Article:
Pubdate: Sat, 04 Aug 2001
Source: Daily News, The (New Zealand)
Contact: +64 6 758 6849
Author: Kim Batchelor and NZPA
Bookmark: (Cannabis)


Some Primary School Age Children, Like Their Intermediate And High School 
Counterparts, Have Access To Cannabis.

Highlands Intermediate principal John Knowles, New Plymouth, said he had 
spoken to colleagues in other parts of the country who had had problems 
with primary children and cannabis, but he stressed there was no evidence 
of such a problem in this town.

It was inevitable that children with parents who smoked cannabis would fall 
foul of it, he said.

Three Highlands students have been suspended for selling cannabis to their 
schoolmates this week and a further five children suspended for either 
possessing or using the drug.

Life Education Trust chairman John Goodin said cannabis was a problem in 
all schools, from primary to high schools.

"They (Highlands) are no different from any other school in Taranaki."

He said if senior primary children "haven't already sampled it (cannabis) 
they certainly know what it is".

"This is a family problem, a society problem, not the schools. The kids see 
their parents doing it, they see it as the norm, it's no different from 

Mr Goodin praised the work Highlands had done in drug education.

"They have been very pro-active. I give them full marks for what they are 

Mr Knowles said drugs in schools was a national problem.

"I think we've actually got a real minor situation here in terms of what's 
been going on in some communities around the country. I don't think there'd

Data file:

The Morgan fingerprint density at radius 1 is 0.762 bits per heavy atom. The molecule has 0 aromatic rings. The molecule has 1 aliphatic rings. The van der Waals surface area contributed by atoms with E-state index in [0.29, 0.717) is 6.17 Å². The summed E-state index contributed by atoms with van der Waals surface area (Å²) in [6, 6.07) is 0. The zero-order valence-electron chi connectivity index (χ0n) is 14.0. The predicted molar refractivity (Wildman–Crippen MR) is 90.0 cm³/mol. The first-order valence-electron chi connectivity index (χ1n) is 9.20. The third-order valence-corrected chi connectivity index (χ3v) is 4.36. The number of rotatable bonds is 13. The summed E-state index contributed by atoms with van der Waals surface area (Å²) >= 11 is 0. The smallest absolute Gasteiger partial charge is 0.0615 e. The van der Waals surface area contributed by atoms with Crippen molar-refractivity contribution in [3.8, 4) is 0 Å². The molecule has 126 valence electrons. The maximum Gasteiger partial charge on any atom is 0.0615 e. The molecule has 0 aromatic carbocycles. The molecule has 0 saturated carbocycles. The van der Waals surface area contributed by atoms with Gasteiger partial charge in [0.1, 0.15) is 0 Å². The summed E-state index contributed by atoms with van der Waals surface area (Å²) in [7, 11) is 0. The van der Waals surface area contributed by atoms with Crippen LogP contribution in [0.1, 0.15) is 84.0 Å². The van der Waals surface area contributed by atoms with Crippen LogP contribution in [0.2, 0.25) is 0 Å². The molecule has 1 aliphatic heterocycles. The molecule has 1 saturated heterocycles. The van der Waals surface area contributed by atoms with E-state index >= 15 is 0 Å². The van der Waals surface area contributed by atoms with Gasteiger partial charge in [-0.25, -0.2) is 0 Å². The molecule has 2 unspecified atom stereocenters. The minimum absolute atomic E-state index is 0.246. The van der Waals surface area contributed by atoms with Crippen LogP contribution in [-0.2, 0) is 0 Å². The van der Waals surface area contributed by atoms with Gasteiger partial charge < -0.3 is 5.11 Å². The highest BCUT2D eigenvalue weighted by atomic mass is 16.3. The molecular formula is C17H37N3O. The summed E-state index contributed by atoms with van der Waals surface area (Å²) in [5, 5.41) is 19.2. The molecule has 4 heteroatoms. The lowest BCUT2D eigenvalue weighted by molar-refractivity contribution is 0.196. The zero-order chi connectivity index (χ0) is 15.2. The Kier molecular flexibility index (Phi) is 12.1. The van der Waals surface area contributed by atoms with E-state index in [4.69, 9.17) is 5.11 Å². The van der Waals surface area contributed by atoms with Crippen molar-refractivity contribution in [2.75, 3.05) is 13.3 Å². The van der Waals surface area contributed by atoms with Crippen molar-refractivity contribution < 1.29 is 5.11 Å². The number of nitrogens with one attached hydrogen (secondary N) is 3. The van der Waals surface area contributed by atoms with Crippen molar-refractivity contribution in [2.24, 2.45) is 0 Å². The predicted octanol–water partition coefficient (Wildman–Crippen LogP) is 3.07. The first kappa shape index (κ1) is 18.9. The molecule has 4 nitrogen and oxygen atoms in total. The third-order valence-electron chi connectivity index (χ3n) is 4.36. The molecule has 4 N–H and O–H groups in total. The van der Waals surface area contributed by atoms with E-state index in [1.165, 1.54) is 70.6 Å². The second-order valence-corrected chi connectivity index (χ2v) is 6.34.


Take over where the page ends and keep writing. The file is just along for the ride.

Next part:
be an intermediate school in the country that hadn't dealt with it one way 
or another."

He said cannabis in schoolyards had become more prevalent and could now be 
compared with children's access to cigarettes in the past.

"I feel for the kids . . . We've got to show, as a school, to our community 
that we take a hard line on children involved, but at the same time ensure 
the children get good counselling and get good advice, and hope like hell 
they get a good enough fright that they don't want to do it again."

In this week's incident, Highlands suspended indefinitely the students 
accused of selling the drug.

The trio - a girl, aged 11, her brother, 12, and another 12-year-old boy - 
are being dealt with by the police youth aid section. The school's board of 
trustees intends to hold a meeting to discuss their future.

The other five children aged 11 and 12, one of which was an 11-year-old 
girl, who were allegedly caught using or possessing the drug, were 
suspended for three days.

Mr Knowles said he was meeting parents, and the school would ensure drug 
education and counselling were provided.

The mother of the children, a 36-year-old New Plymouth woman, has been 
charged with possession of cannabis.

She will appear in the New Plymouth District Court on August 9.
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